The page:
A gun control conversation has begun. Now what?

There is no question that America is embroiled in a battle right now, between the left and the right. There are those who support the president and his agenda and those who don’t. One of the most heated debates in our nation’s capital centers around gun control, especially in the wake of recent shootings in El Paso, Texas, and Dayton, Ohio.

In total, 31 people were killed during the weekend of Aug. 3 and 4. Many of the victims were black and brown, many Hispanic living and working near the Mexican border. 

Although President Trump has cried out that “hate has no place” in our country, many are suspect of his intentions to enact real gun control legislation. But at least he has started to address the issue, and taken the proper stance following the violence.

“In one voice, our nation must condemn racism, bigotry and white supremacy,” said Trump. 

Surprisingly, he also said that deeper background checks are needed for gun sales. This is what he Tweeted: “Republicans and Democrats must come together and get strong background checks, perhaps marrying … this legislation with desperately needed immigration reform.”

The sentiment was appropriate (for the most part). But grandstanding, if that is what this was, is not good enough.

It’s worth mentioning that in addition to tying his call for some form of “meaningful” gun control to immigration, he also connected the plague of mass shootings to mental illness and hate.

“Mental illness and hatred pull the trigger, not the gun,” said the president.

OK, so there are a few points we’d like to address. We think Trump speaking out against hate was important. After all, he’s had a strong following of those with ties to hate groups, especially white supremacists. That’s a real problem and strong words  — and actions — are needed to combat the surge of hate flooding our nation.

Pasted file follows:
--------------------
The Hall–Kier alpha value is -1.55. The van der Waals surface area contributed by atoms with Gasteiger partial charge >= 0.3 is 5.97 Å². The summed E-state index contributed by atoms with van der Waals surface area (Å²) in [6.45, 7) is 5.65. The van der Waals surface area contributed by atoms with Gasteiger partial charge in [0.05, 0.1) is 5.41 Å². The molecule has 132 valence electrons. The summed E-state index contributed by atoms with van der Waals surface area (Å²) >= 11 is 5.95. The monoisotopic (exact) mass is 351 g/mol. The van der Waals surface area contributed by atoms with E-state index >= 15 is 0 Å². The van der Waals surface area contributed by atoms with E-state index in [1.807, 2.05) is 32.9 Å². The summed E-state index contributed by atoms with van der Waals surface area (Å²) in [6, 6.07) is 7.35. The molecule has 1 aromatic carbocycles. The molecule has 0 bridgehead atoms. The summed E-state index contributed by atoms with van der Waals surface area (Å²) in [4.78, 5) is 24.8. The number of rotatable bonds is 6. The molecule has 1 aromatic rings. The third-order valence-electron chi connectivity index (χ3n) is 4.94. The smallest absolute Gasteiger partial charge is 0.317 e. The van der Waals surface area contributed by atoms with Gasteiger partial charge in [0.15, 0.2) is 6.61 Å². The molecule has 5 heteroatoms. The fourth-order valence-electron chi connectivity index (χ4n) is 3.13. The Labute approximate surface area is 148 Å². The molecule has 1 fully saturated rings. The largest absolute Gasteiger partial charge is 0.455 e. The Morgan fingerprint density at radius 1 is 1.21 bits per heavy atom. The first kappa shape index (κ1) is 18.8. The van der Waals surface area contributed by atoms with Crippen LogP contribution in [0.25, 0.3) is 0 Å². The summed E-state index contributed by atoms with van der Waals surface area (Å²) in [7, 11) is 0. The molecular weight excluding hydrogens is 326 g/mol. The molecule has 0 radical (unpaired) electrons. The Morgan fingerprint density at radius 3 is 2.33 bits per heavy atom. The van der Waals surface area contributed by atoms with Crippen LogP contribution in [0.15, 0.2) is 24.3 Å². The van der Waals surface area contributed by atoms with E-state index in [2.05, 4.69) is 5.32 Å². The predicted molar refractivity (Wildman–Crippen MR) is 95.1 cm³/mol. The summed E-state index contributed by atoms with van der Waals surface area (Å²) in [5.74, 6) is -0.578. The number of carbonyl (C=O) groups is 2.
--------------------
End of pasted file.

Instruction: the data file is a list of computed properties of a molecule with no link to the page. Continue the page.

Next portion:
Another point though, is that Trump piggybacked immigration reform onto the gun control debate. What is the connection? Is he simply hoping to pass immigration legislation through by any means possible, tied to any legislation that might find support with lawmakers and voters? It’s very likely. 

His statement that guns aren’t the problem, mental illness and hate are, reflects only a part of the picture. Of course, mental illness is part of the equation — and those who carry out these mass shootings are clearly not mentally well. We acknowledge that. And, hate, too, is its own problem. It can overtake the seemingly sane, and lead to extreme violence. Hate, we believe, can kill. But that’s not to exonerate guns. Guns are a means to an end. And if they were controlled more closely, those means would be curbed. To say guns aren’t the problem is to be short sighted, and of course, political.

Now, we understand that this is the president. He is politically motivated — after all, he’s an elected official. But his leadership is needed now more than ever, and action must follow talk. Gun control is vital to this country’s safety and sanity. According to a May Quinnipiac poll, 61% of Americans are in favor of stricter gun laws. And according to that same poll, a whopping 94% support background checks for all gun sales.

We are glad to see a hint of that conversation coming from Trump — and we hope fervently that it will lead to bipartisan agreement on laws that can address the myriad issues involved and ultimately curb gun violence in this country. There must be compromise if we ever hope to stop the violence and keep all Americans — regardless of race or religion — safe.